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Crescent’s Ultimate Guide to Styling Colors for Cohesive Outfits

neutral monochromatic outfit with trench, blouse, and trousers

Learning About Outfit Color Combinations

Defaulting to neutral colors used to be an easy way to create an outfit. You put a black piece with a white piece, and voila! You’ve got a sophisticated, cohesive ensemble. These days, however, the neutral color palette has expanded to include everything from navy blue and taupe to nude, brown, beige, and cream. With so many new additions to the neutral color spectrum, styling colors can be a little more complicated if you want to ensure you still look chic and elegant. Even more important, minimalist wardrobes often have a few pops of color to create contrast and add interest, so you’ll also have to figure out where those fit into your looks.

If you want to create amazing outfit color combinations with your neutral pieces and more colorful styles, Crescent is here to help! You don’t need a comprehensive lesson in color theory to learn about styling colors – simply follow our guide for minimalist outfits that utilize a few key color combinations that will help you revamp your style.

Monochrome

A monochromatic look is one that’s deceptively simple. You’re only focusing on a single color – what could possibly go wrong? Unfortunately, there are a few pitfalls when styling monochromatic pieces because you could potentially end up with a mundane, flat look.

Many people prefer creating a monochromatic ensemble because it makes getting dressed in the morning a little easier and ensures you’re still making a fashionable statement. But the key here is to mix and match several shades of the same color while avoiding hues that are too contrasting. When styling these colors, keep the undertones of your selections in mind and steer clear of pairing warm and cool undertones of the same color together. 

If you’re looking to break up the monotony of a monochrome look, consider incorporating patterns or texture into your outfit for a bit of variety without breaking away from the single-tone style. Think about spicing up a blue look with a navy houndstooth trench coat over a silky cobalt blouse and navy culottes. This outfit combination balances the flare and drama of unique textures with classic, chic silhouettes!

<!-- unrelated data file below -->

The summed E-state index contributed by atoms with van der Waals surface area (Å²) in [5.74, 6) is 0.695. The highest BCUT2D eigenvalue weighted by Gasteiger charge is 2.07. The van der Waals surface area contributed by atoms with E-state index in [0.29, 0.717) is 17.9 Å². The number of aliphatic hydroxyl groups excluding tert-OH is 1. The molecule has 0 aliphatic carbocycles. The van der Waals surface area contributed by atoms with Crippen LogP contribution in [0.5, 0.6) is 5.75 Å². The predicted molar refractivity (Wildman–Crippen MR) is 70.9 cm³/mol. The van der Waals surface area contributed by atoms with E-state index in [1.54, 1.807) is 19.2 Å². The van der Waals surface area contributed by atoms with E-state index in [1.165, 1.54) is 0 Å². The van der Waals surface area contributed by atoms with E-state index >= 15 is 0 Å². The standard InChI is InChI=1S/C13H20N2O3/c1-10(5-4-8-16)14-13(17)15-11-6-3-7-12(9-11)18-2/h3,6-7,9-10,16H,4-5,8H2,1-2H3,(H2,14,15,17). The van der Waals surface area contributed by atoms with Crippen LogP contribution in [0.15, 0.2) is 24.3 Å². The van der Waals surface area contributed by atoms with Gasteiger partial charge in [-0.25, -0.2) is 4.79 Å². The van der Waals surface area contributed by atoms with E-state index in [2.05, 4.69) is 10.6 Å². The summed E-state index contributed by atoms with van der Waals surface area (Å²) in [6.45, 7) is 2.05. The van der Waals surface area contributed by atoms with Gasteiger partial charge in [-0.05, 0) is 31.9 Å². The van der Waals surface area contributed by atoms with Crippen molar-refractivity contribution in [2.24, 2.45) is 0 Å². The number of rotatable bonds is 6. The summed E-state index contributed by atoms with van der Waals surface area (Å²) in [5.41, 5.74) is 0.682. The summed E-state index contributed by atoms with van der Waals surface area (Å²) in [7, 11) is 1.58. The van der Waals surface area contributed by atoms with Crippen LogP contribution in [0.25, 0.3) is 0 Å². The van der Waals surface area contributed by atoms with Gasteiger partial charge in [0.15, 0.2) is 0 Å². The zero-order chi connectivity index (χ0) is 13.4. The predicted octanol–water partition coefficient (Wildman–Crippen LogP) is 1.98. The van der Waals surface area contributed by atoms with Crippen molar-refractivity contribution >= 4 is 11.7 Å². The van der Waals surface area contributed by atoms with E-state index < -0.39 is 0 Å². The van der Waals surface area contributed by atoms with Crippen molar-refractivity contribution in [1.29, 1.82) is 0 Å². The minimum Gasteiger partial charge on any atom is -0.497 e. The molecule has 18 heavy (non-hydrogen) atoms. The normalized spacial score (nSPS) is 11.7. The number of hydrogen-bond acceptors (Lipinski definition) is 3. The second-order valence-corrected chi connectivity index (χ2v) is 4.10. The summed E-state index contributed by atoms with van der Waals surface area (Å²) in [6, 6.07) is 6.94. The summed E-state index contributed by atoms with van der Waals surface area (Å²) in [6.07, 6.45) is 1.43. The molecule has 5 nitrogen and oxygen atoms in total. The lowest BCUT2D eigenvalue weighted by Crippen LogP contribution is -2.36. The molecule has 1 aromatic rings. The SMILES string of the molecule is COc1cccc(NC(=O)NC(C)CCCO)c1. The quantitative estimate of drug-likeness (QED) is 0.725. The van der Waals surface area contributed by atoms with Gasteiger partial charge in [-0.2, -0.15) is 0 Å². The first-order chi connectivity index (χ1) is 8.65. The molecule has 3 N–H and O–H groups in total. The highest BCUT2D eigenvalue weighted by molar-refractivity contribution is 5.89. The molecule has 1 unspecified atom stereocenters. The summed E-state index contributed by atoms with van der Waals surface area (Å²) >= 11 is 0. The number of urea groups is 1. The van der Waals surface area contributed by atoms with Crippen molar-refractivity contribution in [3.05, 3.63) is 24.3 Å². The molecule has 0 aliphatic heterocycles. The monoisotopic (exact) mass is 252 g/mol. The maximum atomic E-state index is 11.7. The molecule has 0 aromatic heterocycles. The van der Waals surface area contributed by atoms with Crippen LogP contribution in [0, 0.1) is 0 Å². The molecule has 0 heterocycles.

Complementary

orange beige turtleneck top

slate blue floral skirt

If you’re looking at a color wheel, styling complementary colors means you’re pairing the colors that are directly across from each other. Are you looking for a complementary color to blue? The right choice is orange. Prefer to start your outfit with burgundy? Chartreuse is the hue directly across from it. While you may not be focusing on primary colors when working with a minimalist capsule wardrobe, the color wheel provides a basis for pairing opposites. 

When creating complementary outfit color combinations based on a neutral palette, you’ll need to look at the undertones of the piece to determine what its base hue is. Ivory and cream, for example, lean heavily towards yellow, and you should pair them with rose, taupe, or lilac. Beige and sand, on the other hand, have more of an orange tint, and they pair well with navy, grey, and dusty blue as their complementary choice.

Minimalist complementary styling allows you to create dynamic outfits without resorting to eye-popping shades of red, pink, orange, and purple. You can still create an impactful outfit with complementary neutrals.

Analogous

Styling analogous colors are even easier than using complementary colors. Colors considered analogous are those that are next to each other on the color wheel. For example, you could put together yellow and green or yellow and orange to create an analogous outfit. If you’re working with neutral hues, you’ll have to complete the same analysis we did for complementary colors and look for the undertones in your greys, blues, and tans.

We recommend starting with a single base color, say olive. That’s clearly a shade of green, so you’ll have to pair it with one of the neutral hues on either side of green on the color wheel – either something with yellow undertones (like beige) or a blue undertone (like slate). When you build around a single featured color, you gain better control of your ensemble’s narrative and create a sense of consistency that won’t look boring.

Triadic

fern colored knit cardigan set

clay colored trousers

We’ve talked about the three most popular color combinations, and you may be feeling confident and raring to go. But, wait! There’s one more way of styling colors we want to explore before it’s time to experiment with what’s in your closet. A triadic color scheme is a bit like the advanced version of analogous outfit color combinations. When you put together triadic ensembles, you’re pairing hues that are skipping a space between them and the color next to them. Instead of pairing yellow and green for an analogous look, you’re pairing yellow and blue for a triadic look.

Styling triadic colors provides a more diverse feel to your outfit without getting too wild. They’re mismatched in a harmonious way that still makes sense. An obvious triadic outfit for us would be a pairing our fern-colored cardigan set with one of our clay-hued linen pants.

Time to Shine

With this overview for styling colors, we think you’re ready to go! Mix and match the pieces in your capsule wardrobe based on these guidelines and discover new combinations that you never even considered before!

Looking for more styling advice before you head out the door? Find tons of style inspiration on our blog and browse our featured products for more ideas today!

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